Opium and Dreams in the Romantic Period

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During what is generally defined as the Romantic period, many poets, scientists and philosophers were greatly intrigued by dreams. Southey kept a dream journal, as did Sir Hymphry Davy, a close friend of Coleridge’s; Thomas Beddoes wrote of dreams from a medical perspective in Hygeia and dreams were often a hot topic of conversation at the dinner parties of those who kept company with poets and the like (Ford 1998:5). There were many contradictory theories on the importance, interpretation and origin of dreams, at this time. Some believed that dreams were a form of divine inspiration, others that they were caused by spirits that temporarily possessed the body of the sleeper, while there were those who thought that dreams were a manifestation of the body’s physical condition. De Quincey and Coleridge were two writers who both held an exceptional interest in dreams, each with their own ideas on the subject. In this essay I propose to examine De Quincey’s and Coleridge’s ideas on dream and daydream, and to show that opium was a profoundly influencing factor in their lives, works and dreams. I shall start by briefly outlining some of De Quincey’s and then Coleridge’s ideas on dreams; I shall then move on to ask what was the effect of opium on their creativity, dreams and imagination, before looking at how dream and daydream are distinguished in their ideas. Finally I wish to include a brief section on the anticipation of Freud, and to close with the question of how important opium was to the writing of my chosen authors. Since dreams and opium are so intertwined in both Coleridge and De Quincey I feel it is appropriate to consider the two subjects alongside each other.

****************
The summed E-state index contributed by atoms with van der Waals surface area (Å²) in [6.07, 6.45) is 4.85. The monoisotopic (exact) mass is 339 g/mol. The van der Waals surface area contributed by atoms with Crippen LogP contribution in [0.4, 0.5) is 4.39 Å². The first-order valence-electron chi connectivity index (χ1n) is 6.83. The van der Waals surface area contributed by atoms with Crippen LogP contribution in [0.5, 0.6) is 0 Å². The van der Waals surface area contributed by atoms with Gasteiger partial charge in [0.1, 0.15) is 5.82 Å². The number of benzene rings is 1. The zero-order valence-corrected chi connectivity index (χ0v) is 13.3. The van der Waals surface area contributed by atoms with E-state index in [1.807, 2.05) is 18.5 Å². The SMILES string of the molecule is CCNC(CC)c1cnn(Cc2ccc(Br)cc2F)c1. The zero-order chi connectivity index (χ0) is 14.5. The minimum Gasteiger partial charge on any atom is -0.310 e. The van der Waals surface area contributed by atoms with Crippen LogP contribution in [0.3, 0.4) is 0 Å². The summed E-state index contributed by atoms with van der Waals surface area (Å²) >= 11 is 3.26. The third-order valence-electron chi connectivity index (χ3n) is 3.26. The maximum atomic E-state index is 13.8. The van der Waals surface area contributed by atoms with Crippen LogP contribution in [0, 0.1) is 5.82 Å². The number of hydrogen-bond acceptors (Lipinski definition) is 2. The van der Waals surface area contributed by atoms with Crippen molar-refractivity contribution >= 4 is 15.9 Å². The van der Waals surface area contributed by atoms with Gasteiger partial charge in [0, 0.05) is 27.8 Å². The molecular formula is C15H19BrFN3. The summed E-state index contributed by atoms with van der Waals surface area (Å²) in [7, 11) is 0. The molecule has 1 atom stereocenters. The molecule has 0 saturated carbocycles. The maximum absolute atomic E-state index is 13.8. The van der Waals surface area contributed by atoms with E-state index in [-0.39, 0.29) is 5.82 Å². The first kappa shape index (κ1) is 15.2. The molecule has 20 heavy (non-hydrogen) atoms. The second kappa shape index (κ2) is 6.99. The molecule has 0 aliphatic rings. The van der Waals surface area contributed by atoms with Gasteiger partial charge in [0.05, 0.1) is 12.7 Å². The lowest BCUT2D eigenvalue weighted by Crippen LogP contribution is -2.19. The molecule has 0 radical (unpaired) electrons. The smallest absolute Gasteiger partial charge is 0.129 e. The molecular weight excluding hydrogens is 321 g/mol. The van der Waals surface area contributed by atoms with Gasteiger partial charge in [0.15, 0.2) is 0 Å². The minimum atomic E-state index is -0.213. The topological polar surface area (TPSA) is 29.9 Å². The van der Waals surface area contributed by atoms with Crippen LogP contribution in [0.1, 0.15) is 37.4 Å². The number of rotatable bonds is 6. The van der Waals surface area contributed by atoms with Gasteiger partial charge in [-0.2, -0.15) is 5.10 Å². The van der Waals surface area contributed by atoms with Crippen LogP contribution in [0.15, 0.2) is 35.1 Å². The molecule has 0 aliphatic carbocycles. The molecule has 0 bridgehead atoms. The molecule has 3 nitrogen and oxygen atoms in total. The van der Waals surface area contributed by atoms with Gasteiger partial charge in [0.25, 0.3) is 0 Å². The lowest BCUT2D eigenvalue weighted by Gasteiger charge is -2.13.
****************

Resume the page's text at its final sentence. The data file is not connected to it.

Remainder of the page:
In Thomas De Quincey’s Confessions of an English Opium-Eater, dreams and opium are considered simultaneously because he records the largest effect of his opium-eating to have been on his dreams. He first became aware of the effects by a re-awakening of a faculty generally found in childhood:

I know not whether my reader is aware that many children, perhaps most, have a power of painting, as it were, upon the darkness, all sorts of phantoms; in some, that power is simply a mechanic affection of the eye; others have a voluntary, or a semi-voluntary power to dismiss or summon them…In the middle of 1817, I think it was, that this faculty became positively distressing to...

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...a fashion that had started long before; and there has only ever been written the one Kubla Khan.

De Quincey wrote that men are ‘disguised in sobriety’, so opium and dreams serve to expose the true mind of man and perhaps the unconscious mind. Whatever the effect of opium on Coleridge and De Quincey; on their philosophies, on their dreams and on their lives; one cannot truly know the depth or extent of it, but to take opium and go through the experience personally. It is certainly undeniable that it was an influence and an extremely important one that continues beyond the present: furthering the exposure of mans’ psychology through the portal of dreams.


Coleridge, S. T., Poems, Everyman’s Library, London, 1999.

Coleridge, S. T., Biographia Literaria, William Pickering, London, 1847.

De Quincey, T., Confessions of an English Opium-Eater and Other Writings, Oxford World’s Classics, Oxford, 1996.

Ford, J., Coleridge on Dreaming, Cambridge University Press, Cambridge, 1998.

Hayter, A., Opium and the Romantic Imagination, Faber and Faber, London, 1968.

Marcus, T., Opium in Literature and London, Issue 3. Zembla Magazine, London, 2004.
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